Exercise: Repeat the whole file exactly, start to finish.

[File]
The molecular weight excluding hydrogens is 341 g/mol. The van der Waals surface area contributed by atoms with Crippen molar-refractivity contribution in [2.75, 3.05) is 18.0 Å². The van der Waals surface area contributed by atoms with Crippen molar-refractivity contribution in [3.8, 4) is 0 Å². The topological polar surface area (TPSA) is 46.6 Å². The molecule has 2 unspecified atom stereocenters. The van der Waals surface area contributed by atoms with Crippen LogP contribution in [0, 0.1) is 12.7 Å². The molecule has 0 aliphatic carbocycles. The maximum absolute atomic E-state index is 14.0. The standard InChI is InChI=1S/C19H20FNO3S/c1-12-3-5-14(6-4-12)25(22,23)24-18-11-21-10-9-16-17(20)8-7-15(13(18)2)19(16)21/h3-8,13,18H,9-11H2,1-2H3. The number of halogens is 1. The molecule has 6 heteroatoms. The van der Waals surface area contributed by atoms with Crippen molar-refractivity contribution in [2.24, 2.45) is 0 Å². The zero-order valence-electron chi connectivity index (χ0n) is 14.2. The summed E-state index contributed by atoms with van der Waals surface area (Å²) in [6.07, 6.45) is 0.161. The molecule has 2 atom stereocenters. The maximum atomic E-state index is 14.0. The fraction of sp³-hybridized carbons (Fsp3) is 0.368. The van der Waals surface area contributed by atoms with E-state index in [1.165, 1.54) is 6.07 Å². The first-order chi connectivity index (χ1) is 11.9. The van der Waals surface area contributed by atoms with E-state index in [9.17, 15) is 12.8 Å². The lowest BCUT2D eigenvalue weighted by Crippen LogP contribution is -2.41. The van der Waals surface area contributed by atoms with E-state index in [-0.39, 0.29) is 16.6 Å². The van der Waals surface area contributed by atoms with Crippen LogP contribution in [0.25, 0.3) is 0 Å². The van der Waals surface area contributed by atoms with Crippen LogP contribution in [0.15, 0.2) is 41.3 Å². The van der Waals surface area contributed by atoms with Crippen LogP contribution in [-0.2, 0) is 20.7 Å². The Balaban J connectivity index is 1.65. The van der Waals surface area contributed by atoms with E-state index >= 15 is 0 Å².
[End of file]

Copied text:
The molecular weight excluding hydrogens is 341 g/mol. The van der Waals surface area contributed by atoms with Crippen molar-refractivity contribution in [2.75, 3.05) is 18.0 Å². The van der Waals surface area contributed by atoms with Crippen molar-refractivity contribution in [3.8, 4) is 0 Å². The topological polar surface area (TPSA) is 46.6 Å². The molecule has 2 unspecified atom stereocenters. The van der Waals surface area contributed by atoms with Crippen LogP contribution in [0, 0.1) is 12.7 Å². The molecule has 0 aliphatic carbocycles. The maximum absolute atomic E-state index is 14.0. The standard InChI is InChI=1S/C19H20FNO3S/c1-12-3-5-14(6-4-12)25(22,23)24-18-11-21-10-9-16-17(20)8-7-15(13(18)2)19(16)21/h3-8,13,18H,9-11H2,1-2H3. The number of halogens is 1. The molecule has 6 heteroatoms. The van der Waals surface area contributed by atoms with Crippen molar-refractivity contribution in [2.24, 2.45) is 0 Å². The zero-order valence-electron chi connectivity index (χ0n) is 14.2. The summed E-state index contributed by atoms with van der Waals surface area (Å²) in [6.07, 6.45) is 0.161. The molecule has 2 atom stereocenters. The maximum atomic E-state index is 14.0. The fraction of sp³-hybridized carbons (Fsp3) is 0.368. The van der Waals surface area contributed by atoms with E-state index in [1.165, 1.54) is 6.07 Å². The first-order chi connectivity index (χ1) is 11.9. The van der Waals surface area contributed by atoms with E-state index in [9.17, 15) is 12.8 Å². The lowest BCUT2D eigenvalue weighted by Crippen LogP contribution is -2.41. The van der Waals surface area contributed by atoms with E-state index in [-0.39, 0.29) is 16.6 Å². The van der Waals surface area contributed by atoms with Crippen LogP contribution in [0.25, 0.3) is 0 Å². The van der Waals surface area contributed by atoms with Crippen LogP contribution in [0.15, 0.2) is 41.3 Å². The van der Waals surface area contributed by atoms with Crippen LogP contribution in [-0.2, 0) is 20.7 Å². The Balaban J connectivity index is 1.65. The van der Waals surface area contributed by atoms with E-state index >= 15 is 0 Å².